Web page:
One of the most reproduced NASA images, this photograph of an Apollo 11 astronaut on the Moon shows Buzz Aldrin, not Neil Armstrong as many believe.  

 In this spontaneous picture, Aldrin’s arm is raised, perhaps to read the checklist sewn onto his left glove. His right boot digs into the dust. A protective gold visor hides his face. Image courtesy of NASA.

Armstrong served as photographer—he can be seen reflected in Aldrin’s visor. Aldrin recalled Armstrong saying, “Stop and turn.”

Learn more about taking the spontaneous photograph.  

 

This image—the space–suited Apollo astronaut standing and facing the camera—became an iconic symbol of American accomplishment and was reproduced in books, films, television, and items of popular culture.

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Moon Walker 
Mitchell Jamieson 
Serigraph on paper
 

Chosen as the first artist for NASA’s Project Mercury, Mitchell Jamieson created works that evolved from enthusiastic images to darker ones that reflected the deep conflict he felt about American actions in Vietnam and Cambodia. Jamieson feared that NASA’s idealistic mission would be overtaken by military goals.

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Lunar Confrontation 
Robert Shore 
Oil on masonite panel 
1970 

In this fanciful work, Robert Shore imagines an unidentified Apollo astronaut encountering his not–so–distant inspiration: Jules Verne, identified by the French flag in his hand. 

Perhaps one of the best known reinterpretations of the famous photo is MTV’s “Moonman” statuette.  

This MTV "Moonman" statuette is the trophy given during the music television network's annual Video Music Awards. The award statue, designed by Manhattan Design, which also created the MTV logo, reinterpreted that film clip as a three-dimensional awards statuette. MTV Networks gave this blank Moonman award to the Museum in 2007. Image courtesy of Smithsonian Institution. 

When MTV hit the airways in 1981, it debuted with footage of the Apollo 11 launch followed by an astronaut planting a flag with an MTV logo on the moon.  MTV founder Bob Pittman explained in a 2006 interview that MTV was intended to be a different type of television, “a network that would be about the network, rather than the individual programs.” Originally, they had intended to use the image of astronauts accompanied by Neil Armstrong’s famous quote. When Armstrong’s lawyer declined their request to use the quote, it was too late. They had already developed their marketing and promotion strategy around the man on the Moon – as the image for taking a giant leap. They launched with the images but not the voice.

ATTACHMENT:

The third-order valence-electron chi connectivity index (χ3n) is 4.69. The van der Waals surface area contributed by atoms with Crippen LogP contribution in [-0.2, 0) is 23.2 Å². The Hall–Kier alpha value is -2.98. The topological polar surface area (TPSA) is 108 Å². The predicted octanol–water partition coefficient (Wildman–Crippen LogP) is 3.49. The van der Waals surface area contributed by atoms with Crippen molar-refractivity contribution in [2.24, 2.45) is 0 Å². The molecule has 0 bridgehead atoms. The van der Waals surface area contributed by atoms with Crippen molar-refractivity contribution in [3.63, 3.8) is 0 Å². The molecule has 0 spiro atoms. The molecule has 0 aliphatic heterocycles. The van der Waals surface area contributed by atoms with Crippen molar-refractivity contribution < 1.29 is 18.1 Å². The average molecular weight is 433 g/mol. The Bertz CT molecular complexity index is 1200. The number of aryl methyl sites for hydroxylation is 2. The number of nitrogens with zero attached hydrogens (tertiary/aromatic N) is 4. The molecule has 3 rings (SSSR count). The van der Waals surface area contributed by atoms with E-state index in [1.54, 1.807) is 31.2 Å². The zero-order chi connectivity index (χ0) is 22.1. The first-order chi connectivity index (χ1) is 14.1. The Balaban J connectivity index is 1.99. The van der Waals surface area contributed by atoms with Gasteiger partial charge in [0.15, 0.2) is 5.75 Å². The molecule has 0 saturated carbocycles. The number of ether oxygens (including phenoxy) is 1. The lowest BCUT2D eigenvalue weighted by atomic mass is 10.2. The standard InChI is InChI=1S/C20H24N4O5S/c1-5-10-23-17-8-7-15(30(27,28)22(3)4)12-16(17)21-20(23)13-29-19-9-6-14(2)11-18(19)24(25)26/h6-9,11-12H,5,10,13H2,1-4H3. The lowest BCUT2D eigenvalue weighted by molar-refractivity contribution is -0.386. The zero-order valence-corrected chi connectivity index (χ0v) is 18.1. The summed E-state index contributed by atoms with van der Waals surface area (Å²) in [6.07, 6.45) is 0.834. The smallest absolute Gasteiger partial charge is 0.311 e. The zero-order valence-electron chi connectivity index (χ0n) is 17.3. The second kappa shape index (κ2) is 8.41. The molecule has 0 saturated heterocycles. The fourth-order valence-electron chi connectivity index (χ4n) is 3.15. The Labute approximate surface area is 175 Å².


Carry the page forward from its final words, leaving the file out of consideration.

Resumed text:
The archival material from the National Museum of American History’s collection reflects the imagery of this the opening sequence for MTV. Image courtesy of Smithsonian's National Museum of American History.

The Moonman animation played at the top of the hour for the next five years, so when it came time to design the VMA award, it was the natural choice.  

While the “Moonman” is very reminiscent of the original NASA photograph of Buzz Aldrin, it isn’t an identical replica. MTV’s “Moonman” holds onto a flag, with one foot floating, and a bootprint under him. “The whole idea was, the statue had to be balancing on one leg, like anti-gravity and floating,” Gorman explained, crediting the details to the magic of the statuette’s design.  

The story of the “Moonman” statuette came full circle in 1996, when Pepsi, one of MTV’s corporate sponsors, paid to have a VMA award statue flown to the Russian Mir space station for the Video Music Awards show. The statuette was lightened for the flight, removing the base. (The regular statuette weighs in at 7 pounds, 3 ounces, the lightened statuette at just 4 pounds.) The cosmonauts had the statuette on hand during the downlink with host Dennis Miller on the live broadcast. Ultimately, the pressures of live television and delays in voice transmission and language translation made their conversation very awkward, but the event fit the VMAs' reputation as an unconventional awards show. 

This MTV "Moonman" statuette was flown in space aboard the Russian space station Mir in September 1996. You can see it was lightened for flight by removing the heavy base. Image courtesy of Smithsonian Institution. 

This blog post was adapted from the online exhibit “Out of this World.” 

 

Related Topics Apollo program Art Society and Culture
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